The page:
Ruth Balogh, Associate Senior Research Fellow Glasgow University, Lead Co-ordinator of the Collaborative Action Research Network (CARN), formerly Reader in Health Research & Practice Development University of Cumbria.
Inside the Big Tent of Action Research: reflections on the diversity of action research practice from the 2018 CARN and ARNA conferences
Since its beginnings in pre- and post- world war efforts to create a more just society through small-scale social action, action research has blossomed in a wide variety of quarters and settings across the globe.
The history of action research shows how the movement has continued to grow in this somewhat particularised pattern over the past 50 years. The careful thinking required to consider the epistemological and practical issues for action research within the constraints of different settings has largely taken place within their associated communities of practice.
Boundaries, however, are always porous, and action research has also maintained connections between the different developing traditions via its networks, journals and annual conferences. More recently, such boundaries have begun to dissolve yet further, so that we can now more readily talk about action research as taking place within a Big Tent – a term Professor Rowell introduced in the Palgrave Handbook.
Having had the privilege of taking part in two action research conferences this year – ARNA in June and CARN in October – I would like to share something of the range of action research practice that I’ve encountered in these two events to illustrate the many possibilities that exist for doing action research.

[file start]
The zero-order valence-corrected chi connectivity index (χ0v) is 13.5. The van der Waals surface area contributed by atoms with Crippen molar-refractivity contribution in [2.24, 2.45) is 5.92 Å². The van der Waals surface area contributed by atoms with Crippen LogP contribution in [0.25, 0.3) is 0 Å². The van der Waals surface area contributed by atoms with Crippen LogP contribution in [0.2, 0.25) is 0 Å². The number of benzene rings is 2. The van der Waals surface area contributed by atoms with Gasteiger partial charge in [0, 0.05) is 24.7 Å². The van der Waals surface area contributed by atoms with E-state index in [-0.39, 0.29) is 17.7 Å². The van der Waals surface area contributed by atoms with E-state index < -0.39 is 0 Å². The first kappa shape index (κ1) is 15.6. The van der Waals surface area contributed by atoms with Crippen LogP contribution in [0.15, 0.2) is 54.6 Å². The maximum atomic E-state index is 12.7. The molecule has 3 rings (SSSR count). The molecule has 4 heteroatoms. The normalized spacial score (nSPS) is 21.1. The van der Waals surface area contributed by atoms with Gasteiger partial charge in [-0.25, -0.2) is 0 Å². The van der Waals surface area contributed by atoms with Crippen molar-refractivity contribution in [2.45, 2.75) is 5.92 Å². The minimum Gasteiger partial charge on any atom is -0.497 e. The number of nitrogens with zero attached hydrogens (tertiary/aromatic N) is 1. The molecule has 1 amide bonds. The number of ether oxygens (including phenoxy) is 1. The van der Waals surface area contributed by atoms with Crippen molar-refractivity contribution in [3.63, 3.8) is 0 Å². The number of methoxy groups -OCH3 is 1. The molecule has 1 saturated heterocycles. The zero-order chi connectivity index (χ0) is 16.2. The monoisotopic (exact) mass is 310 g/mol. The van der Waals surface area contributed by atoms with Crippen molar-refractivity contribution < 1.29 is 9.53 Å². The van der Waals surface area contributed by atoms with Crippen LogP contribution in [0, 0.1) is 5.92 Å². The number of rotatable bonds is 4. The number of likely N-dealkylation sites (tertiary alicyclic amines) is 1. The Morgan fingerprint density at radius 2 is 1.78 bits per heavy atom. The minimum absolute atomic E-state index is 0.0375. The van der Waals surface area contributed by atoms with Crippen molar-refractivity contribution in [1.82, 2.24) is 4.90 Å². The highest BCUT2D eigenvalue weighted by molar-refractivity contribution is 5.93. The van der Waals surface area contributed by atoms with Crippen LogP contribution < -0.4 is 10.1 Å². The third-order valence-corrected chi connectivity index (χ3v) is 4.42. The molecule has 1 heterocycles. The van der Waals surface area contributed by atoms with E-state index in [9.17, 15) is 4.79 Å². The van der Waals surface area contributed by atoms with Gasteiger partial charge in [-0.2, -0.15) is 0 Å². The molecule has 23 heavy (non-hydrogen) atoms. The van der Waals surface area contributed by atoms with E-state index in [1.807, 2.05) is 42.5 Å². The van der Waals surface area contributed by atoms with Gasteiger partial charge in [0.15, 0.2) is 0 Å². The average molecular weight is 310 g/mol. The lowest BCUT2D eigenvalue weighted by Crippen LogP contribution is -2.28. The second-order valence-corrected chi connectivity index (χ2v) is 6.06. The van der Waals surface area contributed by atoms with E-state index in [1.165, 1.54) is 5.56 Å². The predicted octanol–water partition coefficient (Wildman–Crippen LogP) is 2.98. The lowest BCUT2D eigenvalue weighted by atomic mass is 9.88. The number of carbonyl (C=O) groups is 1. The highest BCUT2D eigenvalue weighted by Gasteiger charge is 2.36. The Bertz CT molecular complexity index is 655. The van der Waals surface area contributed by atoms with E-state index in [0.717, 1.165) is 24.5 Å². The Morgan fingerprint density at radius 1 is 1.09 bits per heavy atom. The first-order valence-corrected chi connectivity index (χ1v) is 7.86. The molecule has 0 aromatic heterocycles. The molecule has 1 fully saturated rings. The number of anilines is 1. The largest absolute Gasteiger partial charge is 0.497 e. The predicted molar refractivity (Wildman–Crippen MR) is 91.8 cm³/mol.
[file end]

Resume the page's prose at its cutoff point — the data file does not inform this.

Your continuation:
Ruth Balogh has been doing action research for more than 30 years and has been a member of the international Collaborative Action Research Network (CARN) Co-ordinating Group since 2002, becoming its lead Co-ordinator in 2013. Most of her work has been commissioned research. The agencies she has worked with have ranged from national agencies such as the former English regulatory body for nursing, midwifery & health visiting education, the NHS Management Executive and the Welsh Assembly Government, to less prestigious but equally important agencies such as local community health development projects. She has worked in almost every type of health setting, but her main interest has been in mental health and in supporting service users to have their voices heard over the quality of the services they receive.
In leading the CARN Co-ordinating Group she has overseen an action research project to develop CARN – with its 40 year history – into a position of improved digital presence and closer partnership with other international action research networks.
In parallel with her professional career, Ruth has also been an environmental activist, campaigning for the safe stewardship of nuclear waste and the promotion of renewable energy systems. Her work was recognised by Friends of the Earth, England Wales & Northern Ireland in 2017 with their annual Earthmover Award for exceptional campaigning.